Customizations are robust and vast, providing access to brightness, contrast, and sharpness. Its seven different presets consist of Standard, Multimedia, Movie, Game, Text, Color Temperature, and RGB (sRBG). The color temperature preset allows for altering temperature values from 5,000 Kelvin up to 10,000K. The RGB preset allows you to access red, green, and blue values individually. One minor disappointment, however, is that you can't alter color temperature or RGB values when in a different preset. You can augment both hue and saturation, though.
For the energy conscious among you (all both of you), in the top-right corner of the OSD sits an energy-use meter that gauges how much power the monitor is using. Also, there's an Energy Smart mode that lowers the brightness based on the amount of ambient light in the room.
Perhaps as a byproduct of being unaccustomed to such light IPS displays, it was difficult to get used to something (a well-performing IPS monitor) that felt so light and airy. In my mind, IPS monitors should be these weighty behemoths; experiencing the opposite was a bit off-putting. Admittedly, this is a crazy personal thing and doesn't really affect the monitor's quality.
|Design and feature highlights|
|Connectivity||DVI, DisplayPort, VGA, HDMI|
|Ergonomic options||20-degree back tilt, 45-degree left and right swivel, 90-degree pivot, 4.5-inch height adjustment|
|VESA wall mount support||Yes|
|Included video cables||DVI, VGA|
|Number of presets||7|
|Picture options||Brightness, Contrast, Sharpness|
|Color controls||RGB and six color-temperature options|
|Additional features||USB downstream x4, USB upstream x1|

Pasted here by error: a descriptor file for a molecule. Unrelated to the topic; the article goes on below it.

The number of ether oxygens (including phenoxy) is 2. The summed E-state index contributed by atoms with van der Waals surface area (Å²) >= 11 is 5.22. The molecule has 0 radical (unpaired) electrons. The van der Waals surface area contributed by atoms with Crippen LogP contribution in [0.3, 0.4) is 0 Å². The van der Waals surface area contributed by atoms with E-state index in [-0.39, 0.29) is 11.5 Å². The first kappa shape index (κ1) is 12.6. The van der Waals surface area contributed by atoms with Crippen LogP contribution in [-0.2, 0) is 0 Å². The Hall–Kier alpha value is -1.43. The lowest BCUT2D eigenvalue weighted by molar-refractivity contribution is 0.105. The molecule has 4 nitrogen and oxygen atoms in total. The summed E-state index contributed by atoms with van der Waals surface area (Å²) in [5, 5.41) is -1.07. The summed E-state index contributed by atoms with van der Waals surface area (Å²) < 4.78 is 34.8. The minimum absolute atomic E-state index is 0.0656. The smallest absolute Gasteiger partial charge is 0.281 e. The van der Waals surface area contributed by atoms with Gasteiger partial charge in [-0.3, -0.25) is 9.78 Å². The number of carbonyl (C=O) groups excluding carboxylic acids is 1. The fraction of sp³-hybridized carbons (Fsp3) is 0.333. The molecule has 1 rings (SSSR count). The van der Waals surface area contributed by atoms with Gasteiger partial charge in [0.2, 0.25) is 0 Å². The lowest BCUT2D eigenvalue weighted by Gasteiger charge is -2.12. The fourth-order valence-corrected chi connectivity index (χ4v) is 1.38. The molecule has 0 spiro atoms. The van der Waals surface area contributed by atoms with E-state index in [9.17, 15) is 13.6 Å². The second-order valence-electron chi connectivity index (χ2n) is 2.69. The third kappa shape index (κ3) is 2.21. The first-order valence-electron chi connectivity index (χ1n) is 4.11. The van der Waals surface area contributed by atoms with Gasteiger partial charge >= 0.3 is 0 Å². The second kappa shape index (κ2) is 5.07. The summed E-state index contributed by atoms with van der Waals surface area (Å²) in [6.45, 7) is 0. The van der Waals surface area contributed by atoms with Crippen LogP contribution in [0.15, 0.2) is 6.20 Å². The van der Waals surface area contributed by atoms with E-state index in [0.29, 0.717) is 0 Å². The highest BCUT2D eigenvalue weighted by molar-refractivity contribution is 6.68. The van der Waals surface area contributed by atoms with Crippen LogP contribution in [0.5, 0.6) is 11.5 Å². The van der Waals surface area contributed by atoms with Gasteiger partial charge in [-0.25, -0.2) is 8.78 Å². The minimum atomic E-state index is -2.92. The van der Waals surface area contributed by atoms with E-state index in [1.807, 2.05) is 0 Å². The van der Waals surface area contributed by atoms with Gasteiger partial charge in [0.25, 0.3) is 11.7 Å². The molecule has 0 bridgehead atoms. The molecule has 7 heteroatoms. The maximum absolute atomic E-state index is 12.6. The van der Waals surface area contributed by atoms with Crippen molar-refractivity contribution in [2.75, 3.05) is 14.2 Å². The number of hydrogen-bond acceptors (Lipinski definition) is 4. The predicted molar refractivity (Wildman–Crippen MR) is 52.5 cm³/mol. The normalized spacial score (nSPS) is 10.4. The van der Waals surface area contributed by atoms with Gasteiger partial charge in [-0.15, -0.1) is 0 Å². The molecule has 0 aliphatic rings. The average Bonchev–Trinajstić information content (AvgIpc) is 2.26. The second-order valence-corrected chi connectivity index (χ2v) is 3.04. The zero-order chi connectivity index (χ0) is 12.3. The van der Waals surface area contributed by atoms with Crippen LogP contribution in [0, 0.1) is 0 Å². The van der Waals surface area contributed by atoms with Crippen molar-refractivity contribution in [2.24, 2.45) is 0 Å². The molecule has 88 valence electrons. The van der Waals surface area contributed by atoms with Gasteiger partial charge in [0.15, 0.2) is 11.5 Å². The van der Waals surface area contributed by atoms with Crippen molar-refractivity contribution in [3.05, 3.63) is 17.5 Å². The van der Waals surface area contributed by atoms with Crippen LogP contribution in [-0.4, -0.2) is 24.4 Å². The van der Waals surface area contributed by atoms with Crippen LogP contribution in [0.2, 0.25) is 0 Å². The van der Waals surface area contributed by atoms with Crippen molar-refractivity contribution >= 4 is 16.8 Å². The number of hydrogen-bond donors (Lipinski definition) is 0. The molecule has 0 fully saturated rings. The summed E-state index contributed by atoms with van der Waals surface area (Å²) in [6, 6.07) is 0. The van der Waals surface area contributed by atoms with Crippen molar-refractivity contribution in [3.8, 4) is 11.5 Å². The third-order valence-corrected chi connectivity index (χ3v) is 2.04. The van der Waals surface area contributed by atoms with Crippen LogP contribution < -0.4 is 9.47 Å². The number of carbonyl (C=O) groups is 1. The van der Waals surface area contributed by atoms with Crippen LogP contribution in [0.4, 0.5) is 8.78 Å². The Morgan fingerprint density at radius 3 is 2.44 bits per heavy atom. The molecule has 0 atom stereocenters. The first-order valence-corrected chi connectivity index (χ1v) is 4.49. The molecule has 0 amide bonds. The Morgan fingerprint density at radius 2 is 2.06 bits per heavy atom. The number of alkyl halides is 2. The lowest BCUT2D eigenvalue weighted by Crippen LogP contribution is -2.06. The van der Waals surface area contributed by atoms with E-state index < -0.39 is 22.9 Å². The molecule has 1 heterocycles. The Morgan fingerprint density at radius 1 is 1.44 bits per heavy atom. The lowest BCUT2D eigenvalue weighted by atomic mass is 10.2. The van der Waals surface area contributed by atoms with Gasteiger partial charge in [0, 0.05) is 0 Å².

I tested the Dell UltraSharp U2713m through its DVI input, connected to a Windows 7 PC, using the included DVI cable. The display posted a composite score of 98 on CNET Labs' DisplayMate-based performance tests.
DisplayMate: The U2713HM displayed light gray up to level 253; 255 is considered white and every level in-between it, and 1 is a variation of gray, so 253 is nearly as high as you can get. The U2713HM's performance here indicates that the display would retain its contrast ratio and likely not be prone to washing out light colors. As for dark gray, the U2713HM just barely displayed down to level 2 while still maintaining a deep black, pointing to the display being capable of retaining dark detail during dark scenes in movies.
The U2713HM excelled in all of our color tests, showing a propensity for displaying color accurately and smoothly with no unexpected jumps in color scale progression.
In our Dark Screen test, I stare at a screen devoid of color in an attempt to identify spots where light from the backlight seeps through (known as “clouding”). While there was some obvious clouding along the left edge of the screen, it was thankfully confined there and didn't show up anywhere else.
Text: Black text on white looked clear, without any obvious color tint problems. Also, fonts were clearly visible down to a 6.8-point size.